And speaking of dinner, the first night I was there, I saw that Christo had been out foraging mushrooms, so I ordered a pork steak with wild mushroom sauce ($6). It tasted as good as it sounds. Other delicacies include a delicious pan-fried trout ($6) that is sourced from nearby local fisheries and classic Bulgarian grilled meats like spiced hamburgers (kyufte) and kebabs (kebapche) for $1 each.
If it’s hot like it was during my visit, order a cold bowl of tarator ($1.50), a refreshing soup that’s like liquid tzatziki with cucumbers, yogurt, and garlic. No matter what you order, start your meal with a classic shopska salad (a mix of tomatoes, cucumbers, onions, and peppers topped with feta cheese; $2.75), and save room for the “Light Cake” ($1.75), a delicious homemade dessert. 
To drink, you can choose from a wide selection of local Bulgarian wines (with bottles starting at $7) or sip an ice cold Bulgarian beer like Kamenitza or Zagorka ($1.40). Or if you’re lucky, like during my second dinner, you can sip homemade rakia, the ouzo of Bulgaria. It was brought by a fellow Bulgarian guest whose father had recently made a fresh batch. Don’t worry if you’re not so lucky, you can still buy a glass of rakia from the bar for less than $1. 
I quickly realized the tavern patio is a wonderful spot to spend an evening. Not only do you get to dine with an incredible view of the Rhodopean landscape, you will also meet a wide array of people. During my three-night stay, I met families taking a city break from Sofia, a Bulgarian/Canadian couple who are restoring an old house up the road, a photographer traveling around the country for a sightseeing guide, and two small walking groups — one from Ireland and the other from Belgium.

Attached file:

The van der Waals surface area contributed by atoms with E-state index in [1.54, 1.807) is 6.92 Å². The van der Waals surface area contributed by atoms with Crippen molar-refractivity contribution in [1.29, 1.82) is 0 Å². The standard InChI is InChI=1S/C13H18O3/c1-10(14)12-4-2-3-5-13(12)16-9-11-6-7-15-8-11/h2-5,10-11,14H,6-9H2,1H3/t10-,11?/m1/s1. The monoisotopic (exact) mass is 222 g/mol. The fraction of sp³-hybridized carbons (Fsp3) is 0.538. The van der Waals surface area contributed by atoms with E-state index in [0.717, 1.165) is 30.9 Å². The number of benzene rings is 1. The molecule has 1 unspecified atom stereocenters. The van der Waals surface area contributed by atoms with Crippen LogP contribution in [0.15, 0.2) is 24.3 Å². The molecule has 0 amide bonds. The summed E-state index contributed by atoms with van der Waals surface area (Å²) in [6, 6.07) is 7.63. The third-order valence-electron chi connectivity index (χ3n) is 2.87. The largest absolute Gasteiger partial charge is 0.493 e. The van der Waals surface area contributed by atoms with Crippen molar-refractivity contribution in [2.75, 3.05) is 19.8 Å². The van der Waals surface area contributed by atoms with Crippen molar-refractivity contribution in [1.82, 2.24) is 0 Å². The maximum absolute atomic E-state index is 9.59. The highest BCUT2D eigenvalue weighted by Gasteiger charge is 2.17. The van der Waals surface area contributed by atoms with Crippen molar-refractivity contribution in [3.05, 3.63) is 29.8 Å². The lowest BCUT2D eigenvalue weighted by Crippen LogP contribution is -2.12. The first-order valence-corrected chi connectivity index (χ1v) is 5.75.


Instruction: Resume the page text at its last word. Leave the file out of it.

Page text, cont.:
The lively discussion about everything from Bulgarian history to US politics flowed well into the night — especially after a few more glasses of rakia. 
Activities: Hiking, history, and ancient architecture
When you’re not relaxing in your room or sipping a beer in the tavern, there are several activities and attractions that you can enjoy as a guest. Nearby, you can visit spectacular waterfalls on long hikes or visit famous sights like Bachkovo Monastery, the Wonderful Bridges, and Asen’s Fortress.
But you don’t have to leave the village to get a taste of the true beauty of the Rhodopes. I spent my first evening after dinner wandering around the stone paths of the village taking in the view and marveling at the peace and quiet of the place. I didn’t see a soul, except for one barking dog and a cute kitty cat. 
On my first morning, I set out on a hike through the countryside. You can connect to a hiking trail right outside the main entrance of Kosovo Houses that takes you into the hills on a marked path. I wasn’t always able to keep track of the trail, but that just made the hike even more fun. After all, isn’t travel all about getting a little lost sometimes?
Getting there
From Sofia: You can fly into Sofia International Airport and rent a car for a 2-hour drive to Kosovo.
From Plovdiv: You can take a bus from Plovdiv to the nearby town of Narechenski Bani. From there, the Kosovo Houses will arrange to pick you up.
Booking a room
Kosovo Houses is open year round and it’s a popular destination for weekend getaways and family trips during the holidays. They just opened a new conference center, so sometimes the whole complex can be booked by an entire group. Weekdays are a lot slower in the high season, but it’s still best to plan ahead to secure a room.
Book a room at the Kosovo Houses
Editor’s Note: Accommodations and transportation were provided by the Kosovo Houses.

 

 

GPS coordinates 41°54’42.0″N 24°42’00.5″E
Please contact us at:
Reception: +359 (0)3342 2333 Fax: +359 (0)3342 233
Hotel Manager – Svetlana Raleva:+359 (0)888 150352
Sales Manager: +359 (0)888 205702
E-mail: [email protected] 

Travel to Bulgaria

Nearby attractions:
Chapel "Holy Spirit"
Chapel "St. Peter"
Chapel "Saint Nedelya"
Belogradchik monastery "St. Peter and Paul"
Bachkovo Monastery "St. Bogoroditsa"
Slyodolsko fell
Asen's fortress